Gordon Alan Joseph, president of the Cebu Business Club, said he was optimistic electricity services in the Visayas will resume normal operations soon.

“This is a temporary situation, but it does reflect the lack of reserve power — something which the NGCP is mandated to provide by maintaining spinning reserves,” he said.

A spinning reserve is the extra generating capacity made available by increasing the power output of generators that are already connected to the power system.

Joseph said there was a need for more generating capacity, but the NGCP has to contract reserve power.

“The NGCP has to incentivize additional capacity by contracting spinning reserves, although this would be an additional cost to them,” he said.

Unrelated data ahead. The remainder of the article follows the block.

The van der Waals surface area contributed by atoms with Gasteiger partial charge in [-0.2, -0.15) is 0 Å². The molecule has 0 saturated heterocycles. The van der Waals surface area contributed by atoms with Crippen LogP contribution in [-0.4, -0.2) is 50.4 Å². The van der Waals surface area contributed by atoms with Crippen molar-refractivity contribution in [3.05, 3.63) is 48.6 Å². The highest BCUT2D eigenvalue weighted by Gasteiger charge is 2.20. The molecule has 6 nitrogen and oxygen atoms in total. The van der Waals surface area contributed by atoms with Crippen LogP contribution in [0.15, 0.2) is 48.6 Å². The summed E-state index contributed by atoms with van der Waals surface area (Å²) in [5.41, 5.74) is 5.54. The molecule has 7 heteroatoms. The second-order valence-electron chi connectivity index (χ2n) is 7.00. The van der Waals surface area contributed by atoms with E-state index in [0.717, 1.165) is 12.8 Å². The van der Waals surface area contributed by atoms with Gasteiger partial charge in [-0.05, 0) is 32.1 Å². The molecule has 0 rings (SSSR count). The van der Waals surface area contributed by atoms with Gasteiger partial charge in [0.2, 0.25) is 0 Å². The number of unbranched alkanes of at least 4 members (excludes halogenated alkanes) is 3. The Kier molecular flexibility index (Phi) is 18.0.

Department of Energy Central Visayas (DOE-7) Director Antonio Labios, for his part, said it has always been the agency’s policy objective to attract more investments in the power sector.

He said additional power capacity is necessary to cope with the region’s increasing demand for power.

As of May 31, 2017, there are 14 committed private sector–initiated power projects in the Visayas with a total committed rated capacity of 467.77 MW.

Among these are six biomass power plants in Negros Oriental; two solar power projects in Iloilo and in Toledo City, Cebu; three hydropower facilities in Iloilo, Bohol and Aklan; one geothermal plant in Biliran; one diesel plant in Negros Occidental; and one coal-fired power plant in Concepcion, Iloilo.

There are also more than 50 indicative private sector–led power projects in the Visayas with a total indicative rated capacity of 3,627.22 MW.

Power infrastructure